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The single most preventable risk factor for dementia

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Unread 07.25.18, 11:07 AM
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The single most preventable risk factor for dementia

07.24.18 09:01 PM

One of my closest friends has been suffering from dementia symptoms for over five years now. I’ve watched his life change completely.

Before his condition began stealing his memory and personality bit by bit, he and his wife had an amazing life. They were more active and social than some folks half their age, traveling to exotic places and hosting parties. Now that’s all changed.

Though for some there is a genetic predisposition to the various brain diseases we know of, the majority of dementia victims have no family history of memory loss, nor do I. That’s why I do everything in my power to protect my brain. You just never know.

I help keep my brain young by avoiding drinking alcohol. Moderate alcohol consumption is touted as heart-healthy by orthodox medicine and many alternative doctors, but alcohol consumption is the most important and preventable risk factor for dementia.

Researchers delved into 57,000 cases of early-onset dementia, which begins before the age of 65.

They looked specifically at the effect of alcohol use disorders and included people who had been diagnosed with mental and behavioral disorders or chronic diseases that were attributable to the chronic, harmful use of alcohol.

Of those 57,000 cases of early-onset dementia, the majority (57 percent) were related to chronic heavy drinking.

So if chronic, heavy drinking is behind the majority of early-onset dementia cases, how do you know if you’re at risk?

Chronic, heavy drinking is consuming more than 60 grams pure alcohol on average per day for men (4-5 drinks) and 40 grams (about 3 drinks) per day for women.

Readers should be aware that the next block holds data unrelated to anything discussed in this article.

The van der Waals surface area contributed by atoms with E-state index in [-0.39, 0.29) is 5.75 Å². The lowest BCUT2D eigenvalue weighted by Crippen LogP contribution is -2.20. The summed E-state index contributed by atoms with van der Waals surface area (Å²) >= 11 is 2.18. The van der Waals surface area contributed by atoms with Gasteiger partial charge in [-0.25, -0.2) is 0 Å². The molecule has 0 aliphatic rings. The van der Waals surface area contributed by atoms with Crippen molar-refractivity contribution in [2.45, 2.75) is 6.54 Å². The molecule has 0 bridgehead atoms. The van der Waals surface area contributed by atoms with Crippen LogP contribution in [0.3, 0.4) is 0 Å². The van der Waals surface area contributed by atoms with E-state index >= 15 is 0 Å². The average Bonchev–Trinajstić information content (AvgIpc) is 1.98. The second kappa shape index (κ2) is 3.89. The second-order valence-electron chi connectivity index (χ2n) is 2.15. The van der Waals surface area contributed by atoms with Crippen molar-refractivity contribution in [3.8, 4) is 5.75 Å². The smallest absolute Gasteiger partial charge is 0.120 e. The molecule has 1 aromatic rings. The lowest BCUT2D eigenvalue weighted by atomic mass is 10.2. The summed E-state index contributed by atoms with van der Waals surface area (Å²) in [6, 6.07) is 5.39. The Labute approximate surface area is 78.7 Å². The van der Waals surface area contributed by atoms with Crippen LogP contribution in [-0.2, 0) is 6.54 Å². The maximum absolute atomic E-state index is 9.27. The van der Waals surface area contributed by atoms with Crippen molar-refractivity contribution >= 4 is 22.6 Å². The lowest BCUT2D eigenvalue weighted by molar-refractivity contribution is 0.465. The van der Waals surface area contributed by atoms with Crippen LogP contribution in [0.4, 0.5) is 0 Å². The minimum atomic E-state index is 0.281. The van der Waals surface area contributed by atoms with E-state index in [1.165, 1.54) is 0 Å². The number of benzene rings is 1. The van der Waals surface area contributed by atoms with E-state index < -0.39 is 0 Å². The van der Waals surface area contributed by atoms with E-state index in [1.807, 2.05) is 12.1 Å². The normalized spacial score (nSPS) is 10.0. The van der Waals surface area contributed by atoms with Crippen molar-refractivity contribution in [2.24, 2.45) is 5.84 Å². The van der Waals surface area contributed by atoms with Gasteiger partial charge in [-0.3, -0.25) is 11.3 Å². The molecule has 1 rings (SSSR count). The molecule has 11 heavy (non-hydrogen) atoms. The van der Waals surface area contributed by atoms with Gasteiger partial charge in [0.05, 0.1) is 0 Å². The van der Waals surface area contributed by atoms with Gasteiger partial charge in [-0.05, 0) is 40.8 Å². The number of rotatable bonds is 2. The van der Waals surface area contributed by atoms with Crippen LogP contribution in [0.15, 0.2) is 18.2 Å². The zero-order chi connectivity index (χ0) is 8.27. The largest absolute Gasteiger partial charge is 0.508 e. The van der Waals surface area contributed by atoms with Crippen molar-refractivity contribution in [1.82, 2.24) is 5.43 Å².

If you’re at, or even near, that level of alcohol consumption on a regular basis, it’s time to cut back.

Alcohol use disorders shorten life expectancy by more than 20 years, and dementia is one of the leading causes of these deaths.

Reducing or eliminating alcohol from your daily life is a good first step to combating your dementia risk.

Besides cutting back on alcohol, other steps to take include:

#1 Get regular exercise — This one can’t be stressed enough since regular physical activity can lower your dementia risk by as much as 50 percent.

#2 Avoid “diabetes of the brain” — There is a possible link between metabolic disorders and the health of your brain’s signaling systems. A good diet to follow is the MIND diet, which is short for Mediterranean-DASH Diet Intervention for Neurodegenerative Delay. It’s a hybrid of the Mediterranean and DASH (Dietary Approaches to Stop Hypertension) diets — diets that have been found to reduce the risk of heart problems. And, it’s been shown to help maintain a healthy brain. Eat more fish, nuts, leafy vegetables, healthy oils and whole grains (not sugary breads).

#3 Take brain-boosting supplements — PQQ is little-known nutrient that supports healthy cellular aging by boosting the health of your cells’ “energy generators” — in other words, your mitochondria. The brains of some dementia patients have been shown to have defective mitochondria.

Once you’ve boosted the number and health of your mitochondria, it’s time to power them up. To do this, you need CoQ10. CoQ10 gives your mitochondria the energy they need to run every organ in your body optimally, including your brain.

I get my PQQ and CoQ10 in Peak Longevity Platinum.

Sources:

sciencedaily.com/releases/2018/02/180220183954.htm

helpguide.org/articles/alzheimers-dementia-aging/preventing-alzheimers-disease.htm

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